Interrogating Women's Activism in the Age of Neoliberal Democratization in Mongolia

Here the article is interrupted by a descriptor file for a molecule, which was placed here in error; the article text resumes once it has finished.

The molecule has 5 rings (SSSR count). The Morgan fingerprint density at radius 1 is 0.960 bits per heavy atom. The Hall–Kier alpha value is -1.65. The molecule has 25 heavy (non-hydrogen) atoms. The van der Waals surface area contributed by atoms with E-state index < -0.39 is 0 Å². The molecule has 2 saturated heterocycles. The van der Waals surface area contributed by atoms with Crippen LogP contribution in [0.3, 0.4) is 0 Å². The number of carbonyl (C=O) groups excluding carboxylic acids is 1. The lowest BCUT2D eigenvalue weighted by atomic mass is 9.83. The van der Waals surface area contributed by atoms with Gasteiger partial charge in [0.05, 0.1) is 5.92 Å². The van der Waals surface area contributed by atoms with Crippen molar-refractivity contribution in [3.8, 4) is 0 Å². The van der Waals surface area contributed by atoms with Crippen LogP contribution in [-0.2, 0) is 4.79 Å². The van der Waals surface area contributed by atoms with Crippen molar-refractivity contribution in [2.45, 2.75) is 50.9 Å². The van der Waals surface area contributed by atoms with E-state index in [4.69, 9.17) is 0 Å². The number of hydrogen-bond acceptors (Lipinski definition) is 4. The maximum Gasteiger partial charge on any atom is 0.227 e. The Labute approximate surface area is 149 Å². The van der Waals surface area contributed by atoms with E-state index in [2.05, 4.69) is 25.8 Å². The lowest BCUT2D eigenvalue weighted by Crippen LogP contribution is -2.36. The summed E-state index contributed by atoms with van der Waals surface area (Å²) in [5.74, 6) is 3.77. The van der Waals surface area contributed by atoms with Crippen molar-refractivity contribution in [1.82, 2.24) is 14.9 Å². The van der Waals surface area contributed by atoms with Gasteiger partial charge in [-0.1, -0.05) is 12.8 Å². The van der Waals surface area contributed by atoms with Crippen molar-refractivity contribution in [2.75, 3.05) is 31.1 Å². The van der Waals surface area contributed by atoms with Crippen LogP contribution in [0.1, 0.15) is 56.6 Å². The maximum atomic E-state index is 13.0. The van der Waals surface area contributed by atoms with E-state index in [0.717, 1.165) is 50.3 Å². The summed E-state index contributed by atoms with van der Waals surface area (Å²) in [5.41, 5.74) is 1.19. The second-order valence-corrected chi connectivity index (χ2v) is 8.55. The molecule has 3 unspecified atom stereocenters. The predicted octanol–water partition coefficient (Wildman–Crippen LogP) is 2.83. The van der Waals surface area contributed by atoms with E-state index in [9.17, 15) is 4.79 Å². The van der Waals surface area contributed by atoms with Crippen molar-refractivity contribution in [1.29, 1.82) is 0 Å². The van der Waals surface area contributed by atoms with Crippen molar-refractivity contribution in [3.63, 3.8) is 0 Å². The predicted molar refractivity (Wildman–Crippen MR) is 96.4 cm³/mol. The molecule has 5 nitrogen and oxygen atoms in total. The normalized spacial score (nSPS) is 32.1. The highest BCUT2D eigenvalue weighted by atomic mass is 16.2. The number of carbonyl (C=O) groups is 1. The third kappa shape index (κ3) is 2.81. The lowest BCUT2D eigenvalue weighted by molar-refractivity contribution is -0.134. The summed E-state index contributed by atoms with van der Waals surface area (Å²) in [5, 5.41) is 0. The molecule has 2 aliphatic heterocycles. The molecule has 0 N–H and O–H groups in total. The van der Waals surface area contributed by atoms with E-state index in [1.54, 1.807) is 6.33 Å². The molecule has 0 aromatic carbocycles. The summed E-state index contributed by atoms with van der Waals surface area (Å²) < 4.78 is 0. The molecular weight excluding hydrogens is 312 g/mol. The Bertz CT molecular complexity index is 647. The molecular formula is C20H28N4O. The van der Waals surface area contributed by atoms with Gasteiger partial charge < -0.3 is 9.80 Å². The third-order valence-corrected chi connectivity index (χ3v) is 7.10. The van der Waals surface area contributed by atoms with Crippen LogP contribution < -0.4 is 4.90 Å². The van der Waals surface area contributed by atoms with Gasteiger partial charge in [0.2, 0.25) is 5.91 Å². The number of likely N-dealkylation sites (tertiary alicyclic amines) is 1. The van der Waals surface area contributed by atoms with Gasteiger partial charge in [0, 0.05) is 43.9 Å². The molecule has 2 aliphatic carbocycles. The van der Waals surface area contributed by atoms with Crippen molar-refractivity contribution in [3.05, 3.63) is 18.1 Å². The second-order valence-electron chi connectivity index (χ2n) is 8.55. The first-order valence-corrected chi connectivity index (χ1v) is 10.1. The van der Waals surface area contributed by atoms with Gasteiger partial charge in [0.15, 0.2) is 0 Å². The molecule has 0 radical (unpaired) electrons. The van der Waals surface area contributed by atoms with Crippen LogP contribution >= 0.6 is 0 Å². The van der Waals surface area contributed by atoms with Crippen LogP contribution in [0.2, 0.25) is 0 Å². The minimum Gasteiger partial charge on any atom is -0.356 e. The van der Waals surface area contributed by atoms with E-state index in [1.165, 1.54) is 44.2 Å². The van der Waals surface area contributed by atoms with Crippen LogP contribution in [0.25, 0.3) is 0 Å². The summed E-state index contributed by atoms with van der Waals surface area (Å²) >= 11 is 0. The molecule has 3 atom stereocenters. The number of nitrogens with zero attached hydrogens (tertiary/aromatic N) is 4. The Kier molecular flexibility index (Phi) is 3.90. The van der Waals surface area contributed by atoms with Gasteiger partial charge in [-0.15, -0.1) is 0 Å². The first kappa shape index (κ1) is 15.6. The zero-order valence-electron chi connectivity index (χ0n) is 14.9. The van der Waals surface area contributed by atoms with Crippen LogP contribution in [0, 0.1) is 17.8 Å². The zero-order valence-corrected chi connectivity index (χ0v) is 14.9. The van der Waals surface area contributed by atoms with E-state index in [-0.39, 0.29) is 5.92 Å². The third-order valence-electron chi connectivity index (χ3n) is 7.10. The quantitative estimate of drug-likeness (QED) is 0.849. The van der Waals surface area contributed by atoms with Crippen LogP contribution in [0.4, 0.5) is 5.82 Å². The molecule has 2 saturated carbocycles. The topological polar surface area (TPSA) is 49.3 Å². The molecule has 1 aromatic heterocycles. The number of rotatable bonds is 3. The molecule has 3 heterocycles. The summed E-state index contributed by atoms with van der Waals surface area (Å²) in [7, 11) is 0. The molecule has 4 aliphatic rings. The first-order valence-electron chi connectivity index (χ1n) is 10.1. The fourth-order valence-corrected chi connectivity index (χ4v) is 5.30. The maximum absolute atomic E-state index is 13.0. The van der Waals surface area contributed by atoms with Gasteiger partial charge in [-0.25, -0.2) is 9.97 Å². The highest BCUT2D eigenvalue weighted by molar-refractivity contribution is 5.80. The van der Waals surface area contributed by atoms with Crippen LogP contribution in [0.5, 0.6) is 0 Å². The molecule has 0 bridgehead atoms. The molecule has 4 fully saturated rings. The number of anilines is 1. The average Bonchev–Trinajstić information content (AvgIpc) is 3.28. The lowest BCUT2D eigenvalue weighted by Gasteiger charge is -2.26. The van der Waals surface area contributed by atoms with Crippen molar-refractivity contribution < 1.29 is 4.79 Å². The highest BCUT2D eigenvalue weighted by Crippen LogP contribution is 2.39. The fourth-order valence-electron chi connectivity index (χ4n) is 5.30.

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This thesis interrogates the emergence and evolution of a small number of women-led Mongolian NGOs committed to human rights, women’s rights, substantive democracy and social justice. It relied on a feminist activist auto/ethnographic approach. The data came from a two-month field work in Ulaanbaatar, Mongolia, participatory research workshops, interviews, NGO archival material, and over twenty years of collective experiences of women activists. The thesis argues that the NGOs provided a new and dynamic avenue for well-educated and politically active women to channel their energies towards promoting democratic reforms and social development in the country. This energy, supported by limited international funding, gave rise to a number of women-led advocacy NGOs, which grew to form the backbone of Mongolia’s emergent civil society. However, in the neoliberal donor funding scheme and overarching discourses on civil society and voluntarism, the women-led sub-sector of the broader NGO sector became established as an unpaid/underpaid sphere dependent on competitive small grants provided by international funders. ‘Voluntary’ came to primarily mean ‘free labour’ rather than ’free choice.’ Women have been corralled into this under-funded sector, locked out of the political society, constantly knocking on the door of the male-controlled state. More activist auto-research is needed to further explore these issues in order to chart our alternative strategies.